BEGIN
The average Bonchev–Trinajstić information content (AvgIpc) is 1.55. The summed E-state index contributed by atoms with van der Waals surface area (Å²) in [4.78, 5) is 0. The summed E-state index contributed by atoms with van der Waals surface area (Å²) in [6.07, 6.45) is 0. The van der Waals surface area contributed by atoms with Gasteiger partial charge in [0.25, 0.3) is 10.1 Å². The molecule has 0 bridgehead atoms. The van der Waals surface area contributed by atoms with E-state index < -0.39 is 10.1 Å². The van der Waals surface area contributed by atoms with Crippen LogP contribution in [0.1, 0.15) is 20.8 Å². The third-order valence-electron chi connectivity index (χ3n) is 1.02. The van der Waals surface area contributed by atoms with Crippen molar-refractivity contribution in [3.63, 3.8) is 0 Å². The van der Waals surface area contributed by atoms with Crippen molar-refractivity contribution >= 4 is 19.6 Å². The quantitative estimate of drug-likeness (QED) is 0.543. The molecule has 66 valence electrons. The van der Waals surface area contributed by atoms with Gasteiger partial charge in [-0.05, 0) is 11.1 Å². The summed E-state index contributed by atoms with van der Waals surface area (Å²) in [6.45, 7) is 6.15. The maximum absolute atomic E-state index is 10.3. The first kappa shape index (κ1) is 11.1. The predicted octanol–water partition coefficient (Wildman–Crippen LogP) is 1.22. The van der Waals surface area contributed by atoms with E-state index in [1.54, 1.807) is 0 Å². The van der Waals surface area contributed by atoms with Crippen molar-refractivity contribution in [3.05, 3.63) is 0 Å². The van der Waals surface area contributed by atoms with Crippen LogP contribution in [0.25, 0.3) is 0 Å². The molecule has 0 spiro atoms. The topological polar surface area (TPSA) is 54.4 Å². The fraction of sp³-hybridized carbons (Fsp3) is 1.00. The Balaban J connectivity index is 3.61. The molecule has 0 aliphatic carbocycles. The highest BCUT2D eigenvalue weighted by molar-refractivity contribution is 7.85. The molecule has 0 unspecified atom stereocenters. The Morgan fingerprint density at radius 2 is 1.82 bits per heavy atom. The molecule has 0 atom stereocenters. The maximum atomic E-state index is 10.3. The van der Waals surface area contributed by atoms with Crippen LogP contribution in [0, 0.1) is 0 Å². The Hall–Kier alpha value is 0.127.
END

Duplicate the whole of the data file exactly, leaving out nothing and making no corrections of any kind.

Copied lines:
The average Bonchev–Trinajstić information content (AvgIpc) is 1.55. The summed E-state index contributed by atoms with van der Waals surface area (Å²) in [4.78, 5) is 0. The summed E-state index contributed by atoms with van der Waals surface area (Å²) in [6.07, 6.45) is 0. The van der Waals surface area contributed by atoms with Gasteiger partial charge in [0.25, 0.3) is 10.1 Å². The molecule has 0 bridgehead atoms. The van der Waals surface area contributed by atoms with E-state index < -0.39 is 10.1 Å². The van der Waals surface area contributed by atoms with Crippen LogP contribution in [0.1, 0.15) is 20.8 Å². The third-order valence-electron chi connectivity index (χ3n) is 1.02. The van der Waals surface area contributed by atoms with Crippen molar-refractivity contribution in [3.63, 3.8) is 0 Å². The van der Waals surface area contributed by atoms with Crippen molar-refractivity contribution >= 4 is 19.6 Å². The quantitative estimate of drug-likeness (QED) is 0.543. The molecule has 66 valence electrons. The van der Waals surface area contributed by atoms with Gasteiger partial charge in [-0.05, 0) is 11.1 Å². The summed E-state index contributed by atoms with van der Waals surface area (Å²) in [6.45, 7) is 6.15. The maximum absolute atomic E-state index is 10.3. The first kappa shape index (κ1) is 11.1. The predicted octanol–water partition coefficient (Wildman–Crippen LogP) is 1.22. The van der Waals surface area contributed by atoms with E-state index in [1.54, 1.807) is 0 Å². The van der Waals surface area contributed by atoms with Crippen molar-refractivity contribution in [3.05, 3.63) is 0 Å². The van der Waals surface area contributed by atoms with Crippen LogP contribution in [0.25, 0.3) is 0 Å². The molecule has 0 spiro atoms. The topological polar surface area (TPSA) is 54.4 Å². The fraction of sp³-hybridized carbons (Fsp3) is 1.00. The Balaban J connectivity index is 3.61. The molecule has 0 aliphatic carbocycles. The highest BCUT2D eigenvalue weighted by molar-refractivity contribution is 7.85. The molecule has 0 unspecified atom stereocenters. The Morgan fingerprint density at radius 2 is 1.82 bits per heavy atom. The molecule has 0 atom stereocenters. The maximum atomic E-state index is 10.3. The van der Waals surface area contributed by atoms with Crippen LogP contribution in [0, 0.1) is 0 Å². The Hall–Kier alpha value is 0.127.